White is still under his rookie contract with its $2.7 million guaranteed for this season, so there is little reason to simply give up on him, even assuming an offset if White then signs on somewhere else.

But Robinson and slot receiver Taylor Gabriel account for two of the starting three wideout spots. For the other wide receiver job, Meredith, also coming off season-ending knee surgery, rates an early edge on White based on Meredith’s 66-catch 2016 season.

If White does not start, he then becomes a backup, and backups are expected to contribute on special teams. It’s what has kept Josh Bellamy in the NFL, and what new Bears tight end Trey Burton points to as his ticket to making it through his first years with Philadelphia.

White doesn’t cover kicks, doesn’t return them, doesn’t block them. The Bears have typically expected special-teams participation from their No. 4-5 receivers, although the fact that Meredith and Robinson are coming off knee injuries, and chances that the Bears will keep six wide receivers in the West Coast offense of Matt Nagy, all could tilt a decision in favor of White simply as insurance/depth, even with his own injury history.

It is difficult not to have a spot of rooting-interest in White, a young guy trying so hard to get a career dream off the ground. It’s just also difficult to see a clear fit in the new Bears world that began forming in earnest in the past several days.

Do you realize just how many things have to break right for a Bears 2018 rebound?


Do you realize just how many things have to break right for a Bears 2018 rebound?

Not all that long ago, back in the seemingly promising Dave Wannstedt days, something of an annual narrative began around the Bears. All too frequently since then it has been the refrain of more offseasons than not, including last year’s. And if there is a cause for very, very sobering realism in the wake of the heady wave of free-agency signings in the first days of the new league year, it lies in what has so often transpired to put the lie to that optimism.

The mantra then, and now, has been various iterations of, “If these three (or four, or six, or 12) things work out, the Bears are gonna be good this year.” Because the reality is that all those what-ifs seldom, if ever, all come to pass, whether because of injury, mis-evaluated abilities or whatever.

Look no further than this time last offseason, just considering the offense:

If Kevin White can come back from (another) injury, if Markus Wheaton flashes his Pittsburgh speed, if Dion Sims takes that next step from a promising Miami stint, if Kyle Long is back from his lower-body issues, if Cameron Meredith comes close to those 66 catches again, if Mike Glennon has the upside that led the GM to guarantee him $18.5 million, and hey, Victor Cruz, too, if… and so on.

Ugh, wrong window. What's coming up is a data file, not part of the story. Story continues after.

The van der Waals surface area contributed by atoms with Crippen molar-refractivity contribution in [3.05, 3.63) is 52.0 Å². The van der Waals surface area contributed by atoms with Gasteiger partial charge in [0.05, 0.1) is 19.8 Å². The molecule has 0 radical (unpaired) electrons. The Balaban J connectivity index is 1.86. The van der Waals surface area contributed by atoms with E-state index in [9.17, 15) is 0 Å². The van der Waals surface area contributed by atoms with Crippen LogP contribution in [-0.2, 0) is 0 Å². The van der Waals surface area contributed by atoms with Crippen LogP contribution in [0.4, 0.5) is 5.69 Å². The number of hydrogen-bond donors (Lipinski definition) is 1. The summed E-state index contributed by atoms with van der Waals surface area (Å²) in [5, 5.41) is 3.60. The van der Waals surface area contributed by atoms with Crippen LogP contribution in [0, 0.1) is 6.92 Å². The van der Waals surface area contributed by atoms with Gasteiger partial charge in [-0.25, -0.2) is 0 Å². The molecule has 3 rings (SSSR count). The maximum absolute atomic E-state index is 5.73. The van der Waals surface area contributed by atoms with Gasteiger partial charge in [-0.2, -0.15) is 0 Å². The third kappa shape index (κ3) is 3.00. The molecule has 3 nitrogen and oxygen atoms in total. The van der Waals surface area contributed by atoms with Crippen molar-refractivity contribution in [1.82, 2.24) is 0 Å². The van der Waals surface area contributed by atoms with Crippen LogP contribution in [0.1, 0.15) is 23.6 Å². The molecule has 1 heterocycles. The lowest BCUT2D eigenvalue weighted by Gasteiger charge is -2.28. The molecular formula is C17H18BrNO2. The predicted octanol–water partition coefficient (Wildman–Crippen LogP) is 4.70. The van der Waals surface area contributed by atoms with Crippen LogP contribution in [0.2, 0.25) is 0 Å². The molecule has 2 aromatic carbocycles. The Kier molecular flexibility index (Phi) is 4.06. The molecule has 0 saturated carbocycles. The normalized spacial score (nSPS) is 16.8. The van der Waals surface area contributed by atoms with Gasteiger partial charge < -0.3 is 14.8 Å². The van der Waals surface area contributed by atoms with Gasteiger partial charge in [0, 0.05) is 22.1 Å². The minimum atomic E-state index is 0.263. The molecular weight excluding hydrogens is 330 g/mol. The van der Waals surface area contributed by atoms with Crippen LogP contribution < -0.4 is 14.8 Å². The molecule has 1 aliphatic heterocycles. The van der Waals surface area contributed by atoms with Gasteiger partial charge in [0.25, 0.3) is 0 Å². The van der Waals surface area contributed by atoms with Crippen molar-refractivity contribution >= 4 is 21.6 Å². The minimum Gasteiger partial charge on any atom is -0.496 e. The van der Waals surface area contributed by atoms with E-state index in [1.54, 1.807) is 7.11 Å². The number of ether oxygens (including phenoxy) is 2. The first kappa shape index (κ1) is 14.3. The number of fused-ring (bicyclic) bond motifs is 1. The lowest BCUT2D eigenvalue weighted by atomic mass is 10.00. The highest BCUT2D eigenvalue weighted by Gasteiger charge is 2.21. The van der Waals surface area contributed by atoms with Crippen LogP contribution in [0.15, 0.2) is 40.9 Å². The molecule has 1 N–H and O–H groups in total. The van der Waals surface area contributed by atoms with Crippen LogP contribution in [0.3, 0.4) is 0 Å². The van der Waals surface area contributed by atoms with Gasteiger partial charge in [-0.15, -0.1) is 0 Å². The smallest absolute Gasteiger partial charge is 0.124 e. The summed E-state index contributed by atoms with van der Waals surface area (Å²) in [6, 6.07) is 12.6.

And exactly zero of those “if’s” came to pass, with the result that John Fox and Dowell Loggains became idiots.

The point is not to a picker of nit or sayer of nay. But the fact is that a lot of the offseason moves and player development ALL need to come down in the plus-column for the Bears to be even as good as they were back in, say, 2015, when the offense had Martellus Bennett at tight end, Alshon Jeffery at wide receiver, Eddie Royal coming in at slot receiver (with 37 catches in an injury-shortened season), Kyle Long at his Pro-Bowl best, and Jay Cutler about to have the best full season of his career. And a new (proven) head coach and defensive coordinator, and an offensive coordinator with head-coaching talent.

All those things “worked” for a team that would wobble to a 6-10 year.

Now consider 2018:

The current top two wide receivers are both – both – coming off season-ending ACL injuries;

The incoming slot receiver has never had a season as reception-productive as the one (Kendall Wright) he is replacing (59) or as many as Royal had in just nine 2015 games (37);

The new tight end has never been a starter and has fewer career catches (63) than Bennett averaged (69) in three supremely disappointing Bears seasons;

The best offensive lineman (Long) is coming off missing essentially half of each of the past two seasons with injuries, and the co-best (Sitton) is gone from an offensive line that was middle of the pack last year and has high hopes for two linemen (Hroniss Grasu, Eric Kush) who’ve been largely backups, and a third (Jordan Morgan) who missed his rookie season with an injury;

And the quarterback (Trubisky) upon whom the franchise rests, who needs to overcome any so-called sophomore jinx and improve from a rookie level (77.8 passer rating) that was barely better than Cutler’s worst NFL season (76.8).

All of which sounds negative, but it really isn’t, just a perspective. Offseasons are about hope, but realism isn’t all bad, either.